Zimbabwe-styled registration of journalists has also been mooted by SABC chief operating officer Hlaudi Motsoeneng, an ANC cadre deployee whose suspension has recently been ordered by the High Court.

Part of the assault on media freedom is the Protection of State Information Bill (passed but awaiting presidential sign-off) and the declaring of places of public interest, like President Zuma’s Nkandla homestead, national key points about which the media cannot write. A judge recently ruled that it was unlawful and unconstitutional for government to not reveal the approximately 250 national key points.

Other examples

Other examples of the growing assault on democracy in South Africa include:

• the unprecedented use by the ANC of public order police to evict opposition MPs from parliament;

• the police under command of a deputy provincial police commissioner last month assisting a disgraced ANC mayor in Mogalakwena, Limpopo, who had lawfully been removed from office, to forcefully try and reclaim the mayor’s seat;

• the calling in of the police at various ANC political meetings to remove dissenting members; and

• the right to freedom of association, assailed when the National Union of Metalworkers of SA (NUMSA) was kicked out of the ANC-allied Congress of SA Trade Unions (COSATU) for differing with it over policy and political matters and choosing to no longer support the ANC.

In the NUMSA case a subsequent smear document, carrying the hallmark of an intelligence dirty tricks campaign, discredited NUMSA’s leaders and their associates. The country’s national intelligence agencies have also previously been roped in – unlawfully – on ANC business.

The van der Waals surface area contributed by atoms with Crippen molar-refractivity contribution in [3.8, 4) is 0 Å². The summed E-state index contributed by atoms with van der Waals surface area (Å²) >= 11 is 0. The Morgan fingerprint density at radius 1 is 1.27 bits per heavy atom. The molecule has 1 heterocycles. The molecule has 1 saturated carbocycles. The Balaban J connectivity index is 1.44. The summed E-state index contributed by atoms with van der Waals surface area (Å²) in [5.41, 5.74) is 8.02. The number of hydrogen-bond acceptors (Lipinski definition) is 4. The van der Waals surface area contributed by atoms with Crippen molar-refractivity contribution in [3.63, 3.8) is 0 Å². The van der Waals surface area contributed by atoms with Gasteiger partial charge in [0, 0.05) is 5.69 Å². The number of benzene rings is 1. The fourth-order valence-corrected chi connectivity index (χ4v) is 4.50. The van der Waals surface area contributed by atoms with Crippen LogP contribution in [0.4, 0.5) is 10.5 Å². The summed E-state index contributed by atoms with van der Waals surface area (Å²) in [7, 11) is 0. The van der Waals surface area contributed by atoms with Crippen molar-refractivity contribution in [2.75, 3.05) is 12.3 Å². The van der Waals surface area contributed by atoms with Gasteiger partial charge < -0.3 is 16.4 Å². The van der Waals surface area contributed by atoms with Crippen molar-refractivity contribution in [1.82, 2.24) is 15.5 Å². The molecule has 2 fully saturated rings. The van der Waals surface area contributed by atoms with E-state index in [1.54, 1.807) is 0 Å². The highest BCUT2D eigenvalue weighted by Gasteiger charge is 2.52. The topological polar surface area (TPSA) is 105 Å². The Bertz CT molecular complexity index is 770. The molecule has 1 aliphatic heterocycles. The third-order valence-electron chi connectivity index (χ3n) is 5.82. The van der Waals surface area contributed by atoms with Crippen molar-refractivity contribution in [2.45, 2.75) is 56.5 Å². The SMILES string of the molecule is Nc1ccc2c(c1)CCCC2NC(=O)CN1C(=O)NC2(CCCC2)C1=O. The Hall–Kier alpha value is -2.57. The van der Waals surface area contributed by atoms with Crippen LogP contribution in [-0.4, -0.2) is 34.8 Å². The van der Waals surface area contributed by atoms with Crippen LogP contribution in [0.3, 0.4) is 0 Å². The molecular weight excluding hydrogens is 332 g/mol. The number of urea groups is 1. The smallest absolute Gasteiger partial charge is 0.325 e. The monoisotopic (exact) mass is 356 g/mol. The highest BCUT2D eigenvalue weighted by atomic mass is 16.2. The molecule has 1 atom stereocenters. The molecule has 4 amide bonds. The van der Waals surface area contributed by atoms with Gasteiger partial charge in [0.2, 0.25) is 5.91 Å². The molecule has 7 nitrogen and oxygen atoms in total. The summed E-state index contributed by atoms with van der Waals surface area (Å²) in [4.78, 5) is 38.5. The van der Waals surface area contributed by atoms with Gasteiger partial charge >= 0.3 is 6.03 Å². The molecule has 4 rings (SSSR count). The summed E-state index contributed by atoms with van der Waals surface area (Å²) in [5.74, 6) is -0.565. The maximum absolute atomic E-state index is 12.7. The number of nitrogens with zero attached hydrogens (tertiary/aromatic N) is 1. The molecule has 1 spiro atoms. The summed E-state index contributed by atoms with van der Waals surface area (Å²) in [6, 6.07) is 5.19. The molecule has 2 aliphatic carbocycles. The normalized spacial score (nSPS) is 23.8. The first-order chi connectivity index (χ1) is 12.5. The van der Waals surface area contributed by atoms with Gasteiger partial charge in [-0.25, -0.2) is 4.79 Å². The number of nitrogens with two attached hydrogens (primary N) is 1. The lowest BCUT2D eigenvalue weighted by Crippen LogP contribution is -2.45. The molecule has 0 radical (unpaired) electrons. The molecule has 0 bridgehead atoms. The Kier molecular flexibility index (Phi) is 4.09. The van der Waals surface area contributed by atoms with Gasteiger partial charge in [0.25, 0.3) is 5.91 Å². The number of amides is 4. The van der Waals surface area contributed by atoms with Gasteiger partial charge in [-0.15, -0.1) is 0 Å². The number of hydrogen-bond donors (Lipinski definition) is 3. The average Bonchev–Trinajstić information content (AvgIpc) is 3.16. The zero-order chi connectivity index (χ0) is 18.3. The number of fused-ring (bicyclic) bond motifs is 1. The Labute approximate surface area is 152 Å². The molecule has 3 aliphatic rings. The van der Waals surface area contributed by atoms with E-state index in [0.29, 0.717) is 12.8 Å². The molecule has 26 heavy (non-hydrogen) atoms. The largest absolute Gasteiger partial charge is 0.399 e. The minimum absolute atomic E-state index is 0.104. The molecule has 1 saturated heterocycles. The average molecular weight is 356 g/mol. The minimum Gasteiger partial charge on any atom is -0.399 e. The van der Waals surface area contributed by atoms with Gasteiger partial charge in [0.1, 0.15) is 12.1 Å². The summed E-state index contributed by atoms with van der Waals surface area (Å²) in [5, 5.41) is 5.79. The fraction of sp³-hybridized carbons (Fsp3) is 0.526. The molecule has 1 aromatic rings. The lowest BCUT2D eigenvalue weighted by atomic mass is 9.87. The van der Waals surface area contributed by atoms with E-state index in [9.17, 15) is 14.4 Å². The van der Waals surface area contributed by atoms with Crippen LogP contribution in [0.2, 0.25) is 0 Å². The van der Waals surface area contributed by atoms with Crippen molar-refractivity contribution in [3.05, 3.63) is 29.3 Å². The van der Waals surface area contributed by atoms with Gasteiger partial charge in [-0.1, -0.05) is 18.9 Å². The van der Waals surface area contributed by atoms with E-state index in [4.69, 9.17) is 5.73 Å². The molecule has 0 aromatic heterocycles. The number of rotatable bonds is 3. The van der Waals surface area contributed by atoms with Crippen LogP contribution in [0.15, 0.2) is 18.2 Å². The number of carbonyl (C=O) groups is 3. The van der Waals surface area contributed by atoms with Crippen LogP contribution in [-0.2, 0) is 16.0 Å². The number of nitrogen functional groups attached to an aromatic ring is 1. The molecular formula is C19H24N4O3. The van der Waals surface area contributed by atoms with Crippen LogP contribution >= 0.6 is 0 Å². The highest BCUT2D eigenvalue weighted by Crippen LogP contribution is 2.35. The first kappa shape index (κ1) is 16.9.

In October the SA Institute of Race Relations published a policy paper about the assault on economic freedom in South Africa, including individual liberty, protection for property rights, and respect for market principles. It cautioned that it could lead to a Venezuelan-style economic collapse.

Government has also over the past year introduced a raft of bills, acts and policy papers aimed ar radically altering property relations and rights across the spectrum – some arguably in direct conflict with the Constitution.

Then there are the ongoing attempts by the ANC for greater centralisation relating to a single public service manned by its loyal cadres and a stated desire to tamper with the current system of provinces, which could cost the DA its control of the Western Cape.

In some municipal councils the ANC has refused to accept its loss of control by democratic means, for example in Tlokwe and Oudtshoorn. In others, for example Midvaal, it is arguably resorting to gerrymandering.


In almost all of the above examples of ANC encroachment on democratic freedom, the courts and the country’s legal system in one way or another came to the rescue. The role of the judiciary and its independence under the doctrine of the separation of powers, is protected in the constitution.

However, recently Chief Justice Mogoeng Mogoeng said in a speech at UNISA, that he was experiencing “unbelievable resistance from the executive” to giving the judiciary institutional independence. Weakening the independence of the judiciary was a threat to peace, stability and constitutional democracy, he said.

In the past the ANC has repeatedly complained when court judgements went against it, accusing the judiciary of overstepping its boundaries and saying it would have to be dealt with.

Master plan

The ANC does not have a “master plan” for reducing the democratic space and replacing it with ever more intolerant authoritarianism elements. But such a notion is woven into the fabric of its guiding Strategy & Tactics doctrine. Historically, in all its various documents, statements and actions, distinct traces of such an ingrained notion can be found.

Unless guarded against vigilantly with the constitutional tools and safeguards still available, it could easily become an irreversible status quo in South Africa.

by Stef Terblanche